In Museum Tower vs. Nasher, Tower Officials Say the Only Sure Fix is Fixing the Nasher Roof

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It seems like decades, or perhaps centuries, since we first started hearing about the feud between the Nasher Sculpture Center and its shiny new neighbor, Museum Tower, a high-end condo building owned by the pensioners of the Dallas Police and Fire Pension System.

The latest development, aside from our Jim Schutze putting a rhetorical down payment on a studio condo there, was the resignation of attorney Tom Luce several weeks ago as the facilitator between the two sides. But that doesn't mean the pension fund has stopped looking for ways to resolve the problem, according to the pension fund.

At a "technical update" this morning at the system's Harry Hines headquarters, one of the architects on the Museum Tower project, Ahbijeet Mankar of Johnson Fain, walked some pension fund staff and several of the trustees through a slideshow of all the solutions they've considered. Among the board members present were three City Council members: Scott Griggs, Sheffie Kadane, and Jerry Allen. Delia Jasso, the fourth council member on the DPFP board, wasn't present.

The gist of the two-hour presentation was, essentially, that out of 20 proposed solutions to the glare issue, just three are feasible. The only small hitch there: all of them are ideas that the Nasher has previously rejected. Pension fund administrator Richard Tettamant said during the meeting that a solution to the dispute "will not happen in 2012."

The Nasher's director of external affairs, Jill Magnuson, seemed to agree, telling us the pension fund's meeting was "a publicity stunt."

The solution that the Nasher favors is adding louvers to Museum Tower. Those are, in essence, a series of mechanized shutters that could be closed at various times of day when the glare is the worst.

"We stand by the smart louver system," Magnuson said. "It's tested, and it's cost-efficient."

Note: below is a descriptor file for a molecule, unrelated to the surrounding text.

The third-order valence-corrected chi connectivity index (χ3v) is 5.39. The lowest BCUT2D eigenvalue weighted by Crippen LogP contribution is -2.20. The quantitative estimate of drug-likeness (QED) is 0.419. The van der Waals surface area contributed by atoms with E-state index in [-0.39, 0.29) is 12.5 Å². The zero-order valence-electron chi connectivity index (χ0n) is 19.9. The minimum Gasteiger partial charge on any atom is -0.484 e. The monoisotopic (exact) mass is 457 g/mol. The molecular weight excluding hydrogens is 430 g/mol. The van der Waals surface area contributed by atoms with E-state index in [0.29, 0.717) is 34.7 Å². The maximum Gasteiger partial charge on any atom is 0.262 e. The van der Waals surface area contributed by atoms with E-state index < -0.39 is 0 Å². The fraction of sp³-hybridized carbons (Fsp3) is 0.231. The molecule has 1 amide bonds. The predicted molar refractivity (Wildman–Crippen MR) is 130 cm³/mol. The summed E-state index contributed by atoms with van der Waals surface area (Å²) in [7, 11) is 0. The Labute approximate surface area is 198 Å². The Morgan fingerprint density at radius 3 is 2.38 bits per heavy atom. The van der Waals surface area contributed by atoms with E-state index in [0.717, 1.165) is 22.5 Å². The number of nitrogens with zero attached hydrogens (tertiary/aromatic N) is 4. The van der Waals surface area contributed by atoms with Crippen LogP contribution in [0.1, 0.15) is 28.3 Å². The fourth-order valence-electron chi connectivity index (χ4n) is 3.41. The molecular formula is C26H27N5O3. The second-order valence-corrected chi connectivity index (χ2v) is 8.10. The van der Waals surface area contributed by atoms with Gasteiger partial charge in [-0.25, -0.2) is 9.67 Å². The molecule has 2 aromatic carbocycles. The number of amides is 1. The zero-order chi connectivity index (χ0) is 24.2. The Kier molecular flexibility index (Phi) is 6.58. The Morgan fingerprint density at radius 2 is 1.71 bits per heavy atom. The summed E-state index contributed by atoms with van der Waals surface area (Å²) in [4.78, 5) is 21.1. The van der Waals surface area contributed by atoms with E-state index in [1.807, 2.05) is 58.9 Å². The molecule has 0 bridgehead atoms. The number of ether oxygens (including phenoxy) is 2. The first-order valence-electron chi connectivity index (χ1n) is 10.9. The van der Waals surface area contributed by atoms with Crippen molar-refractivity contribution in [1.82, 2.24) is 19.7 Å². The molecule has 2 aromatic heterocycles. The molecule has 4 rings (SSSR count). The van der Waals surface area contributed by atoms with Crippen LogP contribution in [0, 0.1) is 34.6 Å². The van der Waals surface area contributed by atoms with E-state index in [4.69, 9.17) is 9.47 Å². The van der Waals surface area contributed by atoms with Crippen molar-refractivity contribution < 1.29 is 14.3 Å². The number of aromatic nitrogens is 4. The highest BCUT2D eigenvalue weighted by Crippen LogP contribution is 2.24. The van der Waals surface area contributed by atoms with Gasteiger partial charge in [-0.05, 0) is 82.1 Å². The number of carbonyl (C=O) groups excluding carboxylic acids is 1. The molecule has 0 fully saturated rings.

But the pension fund claims that the Nasher hasn't properly tested the louver system, and that it'll cost more than $20 million, instead of the $7 million or so the Nasher has projected. In his presentation, Mankar also claimed there are serious structural, practical, and aesthetic problems with retrofitting the building to add louvers.

One of the biggest is the inelegantly named "wind load." What that means, in English: Can the louvers stand up to really gusty winds, or would they perhaps fly off and kill someone? In addition, he said, the architects don't believe that they would completely cut the glare.

Numerous other solutions were also rejected by the Museum Tower team for various reasons, including adding light-diffusing film to the glass, hanging curtains on the exterior of the building, putting some kind of canopy between the two properties, or building "mechanical palm trees" to help shade the Nasher.

In the end, there's only idea that Mankar and the rest of the MT team seem really optimistic about. That's reorienting the "oculi" on the Nasher's roof, turning them so that they face northwest instead of due north.

"This is a 100 percent solution," Mankar said. The change to the light, he added, "would not be discernible to the human eye." Cy Cantrell, a professor of optics from UT Dallas that the pension fund has hired as a consultant, agreed.

Magnuson does not. "It's not a 100 percent solution, as it doesn't address our garden," she said. (The pension fund claims that the garden has not been harmed by glare; all the plant life is healthy, they say, and the thinning grass can be attributed to the type of grass the museum is using.)

Magnuson also says the oculi proposal "is flawed with information in regard to the workability. It's not about reorienting an oculi. What they're wanting to do is reduce the amount of light that comes into the museum. it's a very, very big difference. Take a symphony hall, like the acoustics in the Meyerson. It's like saying we'll reduce the amount of the acoustical support in the Meyerson. You've completely changed the environment. It's not a solution that we consider to be a viable option."

There are two other two ideas that the pension fund management seems amenable to, though they're not as jazzed about them as they are about the Nasher's oculi. These ideas involve putting a large, light-deflecting sculpture between the two properties, or else installing a mechanized canopy over the Nasher.

Those are also unacceptable, Magnuson said.

"I have heard about that," she said, referring to the sculpture. "Again, that was taken off the table by both parties in June, at our first big meeting. Furthermore, there's been a letter that we received a copy of in which the architect [of the sculpture] said that he's not willing to go forward with that idea."

"This is a publicity stunt," Magnuson added. "This is a distraction from the real issue. All of these things that they're discussing right now with the media are not things they're discussing with us. They're just trying to buy their time to not to get to a solution, in our opinion... That's the thing that is really happening here at the end of the day. This is all just a publicity stunt, and you are just privy to it."

To summarize: everything in that corner of the Arts District is still an enormous, seemingly intractable mess. No sign of that changing anytime soon. Carry on, everyone.

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